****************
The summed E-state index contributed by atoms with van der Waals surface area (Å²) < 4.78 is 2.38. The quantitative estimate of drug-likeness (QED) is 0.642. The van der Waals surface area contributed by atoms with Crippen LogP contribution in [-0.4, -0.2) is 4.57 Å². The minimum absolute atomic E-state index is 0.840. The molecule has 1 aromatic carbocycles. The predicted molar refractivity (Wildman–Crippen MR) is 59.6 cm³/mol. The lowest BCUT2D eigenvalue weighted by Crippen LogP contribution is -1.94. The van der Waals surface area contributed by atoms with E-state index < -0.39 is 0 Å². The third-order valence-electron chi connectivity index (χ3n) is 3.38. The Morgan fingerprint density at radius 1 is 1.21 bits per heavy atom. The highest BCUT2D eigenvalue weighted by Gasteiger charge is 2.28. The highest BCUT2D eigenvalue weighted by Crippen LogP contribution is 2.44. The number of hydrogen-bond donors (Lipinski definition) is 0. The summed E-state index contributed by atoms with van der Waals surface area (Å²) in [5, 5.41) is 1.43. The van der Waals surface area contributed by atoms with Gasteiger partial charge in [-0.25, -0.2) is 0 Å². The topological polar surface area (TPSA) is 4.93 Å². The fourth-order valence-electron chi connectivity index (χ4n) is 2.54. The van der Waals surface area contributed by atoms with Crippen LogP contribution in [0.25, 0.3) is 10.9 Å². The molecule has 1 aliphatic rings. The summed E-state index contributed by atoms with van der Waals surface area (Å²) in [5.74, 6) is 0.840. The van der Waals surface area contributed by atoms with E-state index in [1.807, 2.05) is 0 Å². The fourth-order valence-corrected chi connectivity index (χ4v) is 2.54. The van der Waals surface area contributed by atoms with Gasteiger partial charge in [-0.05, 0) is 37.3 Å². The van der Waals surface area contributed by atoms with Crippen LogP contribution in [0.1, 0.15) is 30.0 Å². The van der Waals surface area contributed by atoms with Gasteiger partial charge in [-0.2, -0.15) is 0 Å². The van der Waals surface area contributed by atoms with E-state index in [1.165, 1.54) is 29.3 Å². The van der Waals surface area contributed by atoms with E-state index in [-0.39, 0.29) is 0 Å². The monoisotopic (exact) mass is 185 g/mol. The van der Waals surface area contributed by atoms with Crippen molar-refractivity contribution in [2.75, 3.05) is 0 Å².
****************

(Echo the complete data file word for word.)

The summed E-state index contributed by atoms with van der Waals surface area (Å²) < 4.78 is 2.38. The quantitative estimate of drug-likeness (QED) is 0.642. The van der Waals surface area contributed by atoms with Crippen LogP contribution in [-0.4, -0.2) is 4.57 Å². The minimum absolute atomic E-state index is 0.840. The molecule has 1 aromatic carbocycles. The predicted molar refractivity (Wildman–Crippen MR) is 59.6 cm³/mol. The lowest BCUT2D eigenvalue weighted by Crippen LogP contribution is -1.94. The van der Waals surface area contributed by atoms with E-state index < -0.39 is 0 Å². The third-order valence-electron chi connectivity index (χ3n) is 3.38. The Morgan fingerprint density at radius 1 is 1.21 bits per heavy atom. The highest BCUT2D eigenvalue weighted by Gasteiger charge is 2.28. The highest BCUT2D eigenvalue weighted by Crippen LogP contribution is 2.44. The number of hydrogen-bond donors (Lipinski definition) is 0. The summed E-state index contributed by atoms with van der Waals surface area (Å²) in [5, 5.41) is 1.43. The van der Waals surface area contributed by atoms with Gasteiger partial charge in [-0.25, -0.2) is 0 Å². The topological polar surface area (TPSA) is 4.93 Å². The fourth-order valence-electron chi connectivity index (χ4n) is 2.54. The van der Waals surface area contributed by atoms with Crippen LogP contribution in [0.25, 0.3) is 10.9 Å². The molecule has 1 aliphatic rings. The summed E-state index contributed by atoms with van der Waals surface area (Å²) in [5.74, 6) is 0.840. The van der Waals surface area contributed by atoms with E-state index in [1.807, 2.05) is 0 Å². The fourth-order valence-corrected chi connectivity index (χ4v) is 2.54. The van der Waals surface area contributed by atoms with Gasteiger partial charge in [-0.05, 0) is 37.3 Å². The van der Waals surface area contributed by atoms with Crippen LogP contribution in [0.1, 0.15) is 30.0 Å². The van der Waals surface area contributed by atoms with Gasteiger partial charge in [-0.2, -0.15) is 0 Å². The van der Waals surface area contributed by atoms with E-state index in [1.165, 1.54) is 29.3 Å². The van der Waals surface area contributed by atoms with E-state index in [-0.39, 0.29) is 0 Å². The monoisotopic (exact) mass is 185 g/mol. The van der Waals surface area contributed by atoms with Crippen molar-refractivity contribution in [2.75, 3.05) is 0 Å².